On April 8, 2015, a New York Assemblyman introduced the Data Security Act in the New York State Assembly that would require New York businesses to implement and maintain information security safeguards. The requirements would apply to “private information,” which is defined as either:

  • personal information consisting of any information in combination with one or more of the following data elements, when either the personal information or the data element is not encrypted: Social Security number; driver’s license number or non-driver identification card number; financial account or credit or debit card number in combination with any required security code or password; or biometric information;
  • a user name or email address in combination with a password or security question and answer that would permit access to an online account; or
  • unsecured protected health information (as that term is defined in the Health Insurance Portability and Accountability Act of 1996 (“HIPAA”) Privacy Rule).

The Data Security Act obligates entities to develop an information security program that includes:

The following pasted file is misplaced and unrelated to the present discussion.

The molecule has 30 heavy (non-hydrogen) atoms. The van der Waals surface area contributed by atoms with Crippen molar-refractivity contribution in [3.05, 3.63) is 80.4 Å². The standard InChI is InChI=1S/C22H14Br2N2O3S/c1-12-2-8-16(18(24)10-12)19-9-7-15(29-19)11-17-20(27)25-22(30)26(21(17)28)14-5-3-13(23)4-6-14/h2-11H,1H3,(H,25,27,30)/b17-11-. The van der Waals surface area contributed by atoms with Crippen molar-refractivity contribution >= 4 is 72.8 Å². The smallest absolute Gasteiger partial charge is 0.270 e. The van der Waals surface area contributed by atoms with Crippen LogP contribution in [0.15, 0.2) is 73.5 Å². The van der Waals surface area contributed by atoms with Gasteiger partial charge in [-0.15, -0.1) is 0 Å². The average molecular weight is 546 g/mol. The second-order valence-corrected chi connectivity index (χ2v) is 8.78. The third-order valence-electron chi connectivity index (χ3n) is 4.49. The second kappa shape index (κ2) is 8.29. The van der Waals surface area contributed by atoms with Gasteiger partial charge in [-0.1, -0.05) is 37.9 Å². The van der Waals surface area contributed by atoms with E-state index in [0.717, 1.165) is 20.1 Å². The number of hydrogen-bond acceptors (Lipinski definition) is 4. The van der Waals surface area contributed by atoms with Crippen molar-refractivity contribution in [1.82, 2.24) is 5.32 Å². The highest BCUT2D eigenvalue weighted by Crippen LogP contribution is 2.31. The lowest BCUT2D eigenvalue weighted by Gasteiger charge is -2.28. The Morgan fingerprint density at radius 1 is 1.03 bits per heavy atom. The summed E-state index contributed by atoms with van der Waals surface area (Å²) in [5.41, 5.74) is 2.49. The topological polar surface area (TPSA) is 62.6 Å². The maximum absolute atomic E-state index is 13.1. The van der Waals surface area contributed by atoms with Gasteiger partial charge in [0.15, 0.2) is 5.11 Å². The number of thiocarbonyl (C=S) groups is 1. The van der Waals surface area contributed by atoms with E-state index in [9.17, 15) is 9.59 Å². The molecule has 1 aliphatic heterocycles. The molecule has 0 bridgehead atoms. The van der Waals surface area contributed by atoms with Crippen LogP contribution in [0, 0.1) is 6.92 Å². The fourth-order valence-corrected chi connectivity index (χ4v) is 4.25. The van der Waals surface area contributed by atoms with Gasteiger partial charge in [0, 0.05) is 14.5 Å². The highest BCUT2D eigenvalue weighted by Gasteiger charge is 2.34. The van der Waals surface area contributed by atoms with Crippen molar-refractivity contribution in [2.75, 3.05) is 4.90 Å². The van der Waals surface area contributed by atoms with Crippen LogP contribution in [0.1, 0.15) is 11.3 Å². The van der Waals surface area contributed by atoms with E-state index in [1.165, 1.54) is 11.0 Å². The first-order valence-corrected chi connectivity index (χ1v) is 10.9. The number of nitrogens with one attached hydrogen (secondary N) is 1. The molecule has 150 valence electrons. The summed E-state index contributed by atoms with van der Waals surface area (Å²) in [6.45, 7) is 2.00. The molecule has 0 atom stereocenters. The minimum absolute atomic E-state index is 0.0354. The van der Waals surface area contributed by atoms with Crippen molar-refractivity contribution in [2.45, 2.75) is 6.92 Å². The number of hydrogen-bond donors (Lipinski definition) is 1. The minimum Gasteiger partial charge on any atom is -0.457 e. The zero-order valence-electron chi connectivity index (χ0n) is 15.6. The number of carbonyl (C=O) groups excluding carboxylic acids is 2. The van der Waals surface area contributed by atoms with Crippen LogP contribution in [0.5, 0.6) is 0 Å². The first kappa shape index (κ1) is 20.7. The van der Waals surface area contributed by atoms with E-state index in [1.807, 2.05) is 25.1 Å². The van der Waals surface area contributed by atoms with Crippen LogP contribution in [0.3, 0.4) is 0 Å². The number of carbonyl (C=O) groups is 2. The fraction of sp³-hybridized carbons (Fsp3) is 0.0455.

• administrative safeguards, such as conducting risk assessments, training employees and selecting service providers capable of maintaining appropriate safeguards;
  • technical safeguards, such as assessing risks in network and software design and regularly testing and monitoring the effectiveness of key controls; and
  • physical safeguards, such as disposing of electronic media so that the information cannot be read or reconstructed.

The Data Security Act deems certain specific entities in compliance with the law’s requirements, such as financial institutions that comply with the Gramm-Leach-Bliley Act, HIPAA-regulated entities, and entities that comply with NIST Standards. Entities that comply with the latest version of NIST Special Publication 800-53 are also immune from any civil liability under the Act.

The Data Security Act establishes a rebuttable presumption that an entity that obtains an independent third-party certification complies with the requirements of the law. The New York Attorney General is empowered to enjoin any violations of the Data Security Act, and can obtain civil penalties of $250 for each person whose private information was compromised, up to a maximum of $10 million. For knowing and reckless violations, these amounts can increase to $1,000 for each affected person up to a total of the higher of $50 million or three times the aggregate amount of any actual costs and losses.

The Data Security Act also amends New York’s breach notification law by using the expanded definition of “private information” discussed above. Previously, New York’s law did not cover breaches involving biometric information, user names and passwords, or protected health information.